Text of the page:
The other very important thing is not to be critical of your opposing counsel, and sometimes that can be difficult. I will give you another example from a patent case that I had. We had a situation where there was some briefing involved. We briefed Danny and acknowledged to the court that we were relying on some authority that was not primary in the jurisdiction. It was not the general rule, but we thought it was the better way to interpret the law. Our opponent cited a case, and they cited it incorrectly. They did not give the correct holding of the case, and they advocated based on the incorrect holding they had advocated for. I was confident that the judge realized that we were trying to effectively make new law or to persuade the court to change the existing law as opposed to my opponent making a frivolous or misleading statement, but I was similarly confident that my opponent was not doing that. Well before the judge heard arguments on the motion that was involved, he said, “I am very upset at counsel in this case, y’all have not cited authority correctly or presented to the court arguments that are appropriate for the positions you have taken.” I said, “Well judge could I respond to that please?” And boy, you could see the judge sit back. He had made his statement and he did not want anybody to challenge it. I said, “Your honor, I apologize to the court for any oversteps we have made in our briefing. I can assure the Court on behalf of myself, and I am sure even for my opposing counsel, that we will make every effort in the future to ensure that the court is only presented with authority that is appropriately supported by what we signed. And a funny thing happened, the judge sat back, and he smiled. He said, “Well Mr. Watkins, I didn’t have as much of a problem with your position. but I accept the apology and we will move forward.” In that instance, it is sort of the humble thing. Rather than taking aggressive action, “It is not me, it is the other side.” Rather than trying to defend myself or even just letting it slide. I aggressively went forward with an apology that took responsibility for something I did not think was mine, and the judge acknowledged that it was not mine. He liked the way it had been handled, and again, I would say that is something for attorneys to keep in mind. I have found time and time again when I have made my worst mistakes, and everybody makes them. I have made some big ones, but when I made them, if I said directly to the judge that I realize I have made a mistake, here is what it was, and here is what I propose to do to correct it, that almost invariably fixes it. When I tell my clients there was an error in strategy. I thought this would happen, but this happened. I made an error here. My clients have uniformly been supportive, and the courts uniformly have been forgiving. What it engenders in both is credibility.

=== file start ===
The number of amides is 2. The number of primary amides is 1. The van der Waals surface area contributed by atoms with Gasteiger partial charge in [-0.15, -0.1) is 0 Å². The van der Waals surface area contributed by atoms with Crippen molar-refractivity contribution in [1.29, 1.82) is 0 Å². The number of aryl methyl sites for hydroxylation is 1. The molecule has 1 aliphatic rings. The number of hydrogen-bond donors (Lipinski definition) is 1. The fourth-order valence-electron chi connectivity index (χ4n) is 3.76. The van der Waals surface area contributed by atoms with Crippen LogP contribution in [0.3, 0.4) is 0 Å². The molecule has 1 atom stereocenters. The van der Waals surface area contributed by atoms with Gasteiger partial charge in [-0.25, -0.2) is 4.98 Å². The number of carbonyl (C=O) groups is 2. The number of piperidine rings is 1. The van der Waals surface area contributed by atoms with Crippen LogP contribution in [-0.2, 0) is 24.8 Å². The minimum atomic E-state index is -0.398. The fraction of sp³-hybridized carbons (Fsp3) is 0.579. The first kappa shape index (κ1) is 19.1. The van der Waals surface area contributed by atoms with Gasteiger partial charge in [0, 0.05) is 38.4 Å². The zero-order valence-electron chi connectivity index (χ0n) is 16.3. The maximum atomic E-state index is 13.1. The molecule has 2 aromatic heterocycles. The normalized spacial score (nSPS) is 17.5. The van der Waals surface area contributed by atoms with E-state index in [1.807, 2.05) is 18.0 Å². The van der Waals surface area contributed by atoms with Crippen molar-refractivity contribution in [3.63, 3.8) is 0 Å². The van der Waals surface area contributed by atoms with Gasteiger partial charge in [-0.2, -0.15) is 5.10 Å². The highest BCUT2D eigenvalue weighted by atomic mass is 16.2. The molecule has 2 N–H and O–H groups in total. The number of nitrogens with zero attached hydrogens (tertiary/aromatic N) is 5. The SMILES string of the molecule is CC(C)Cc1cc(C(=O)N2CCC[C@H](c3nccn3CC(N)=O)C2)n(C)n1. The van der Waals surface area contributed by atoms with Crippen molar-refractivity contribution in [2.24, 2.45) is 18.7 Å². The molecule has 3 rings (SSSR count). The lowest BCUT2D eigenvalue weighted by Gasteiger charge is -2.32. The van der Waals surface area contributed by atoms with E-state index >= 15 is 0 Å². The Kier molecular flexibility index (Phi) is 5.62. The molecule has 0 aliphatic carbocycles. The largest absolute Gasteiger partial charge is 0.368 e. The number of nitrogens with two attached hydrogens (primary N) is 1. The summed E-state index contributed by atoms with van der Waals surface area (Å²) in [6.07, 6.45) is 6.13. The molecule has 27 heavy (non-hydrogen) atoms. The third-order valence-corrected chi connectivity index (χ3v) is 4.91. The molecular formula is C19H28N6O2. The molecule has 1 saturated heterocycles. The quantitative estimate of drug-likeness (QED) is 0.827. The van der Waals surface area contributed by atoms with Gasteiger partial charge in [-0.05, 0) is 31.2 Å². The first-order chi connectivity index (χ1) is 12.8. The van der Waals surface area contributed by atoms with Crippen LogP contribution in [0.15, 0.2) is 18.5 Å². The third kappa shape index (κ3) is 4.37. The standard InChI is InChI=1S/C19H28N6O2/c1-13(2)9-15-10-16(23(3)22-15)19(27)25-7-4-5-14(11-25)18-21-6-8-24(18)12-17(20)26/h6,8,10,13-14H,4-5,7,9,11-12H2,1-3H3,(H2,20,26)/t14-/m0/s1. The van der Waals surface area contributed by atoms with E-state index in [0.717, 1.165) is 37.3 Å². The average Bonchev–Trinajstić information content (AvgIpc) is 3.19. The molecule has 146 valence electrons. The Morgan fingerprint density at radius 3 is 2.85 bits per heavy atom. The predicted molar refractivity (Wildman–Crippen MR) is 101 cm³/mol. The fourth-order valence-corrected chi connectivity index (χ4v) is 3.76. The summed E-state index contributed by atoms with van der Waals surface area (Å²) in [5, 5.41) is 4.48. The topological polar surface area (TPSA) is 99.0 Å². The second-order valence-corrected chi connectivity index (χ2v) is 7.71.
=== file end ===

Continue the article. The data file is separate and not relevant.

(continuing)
Dan Rubin: Right and credibility is so important. Once you have established it, you need to maintain it, because once you lose it, there is no getting it back. Switching gears Kirk, I know that you have very diverse and unique interests outside of the practice of law and that some of them overlap and mesh well with some of your practice areas within the law. Notably patent law. Tell us a little bit about those.
Kirk Watkins I always had interests other than the law. Let me go back a little bit. As I got into law school and was deciding what area I want to practice law in, I found that every area I looked at seemed to have a funneling effect. You would start with a wide array of knowledge and you would gradually funnel down to specialize in a little niche where you were going to be the rest of your life. That is not the way I had envisioned my life. I had envisioned myself more as entering the exit point of the funnel and broadening my horizons as I went through the practice of law. As I went through law school, I found that the one area that seemed to allow for that was litigation, because if you mastered the skills of being in the courtroom and argued persuasively you could apply those skills to any type of event and circumstance. As I entered the practice of law, I found that you could be categorized. You could be just like the doctor and be an ear, nose, and eye specialist or something that you could concentrate on those hyper injuries. There was a lawyer who was a fire arsonist specialist. All those cases were that. That is not what I wanted to do, so once I was in litigation, how could I keep experiencing different experiences every day. Everybody has different experiences even if you are in the same little niche, but I like more, a broader range of experiences, and I found that intellectual property and particularly patent litigation gave me that opportunity. I have worked with any number of specialists who are just brilliant in their fields and have learned things from them that you would never would if that was not your area of practice.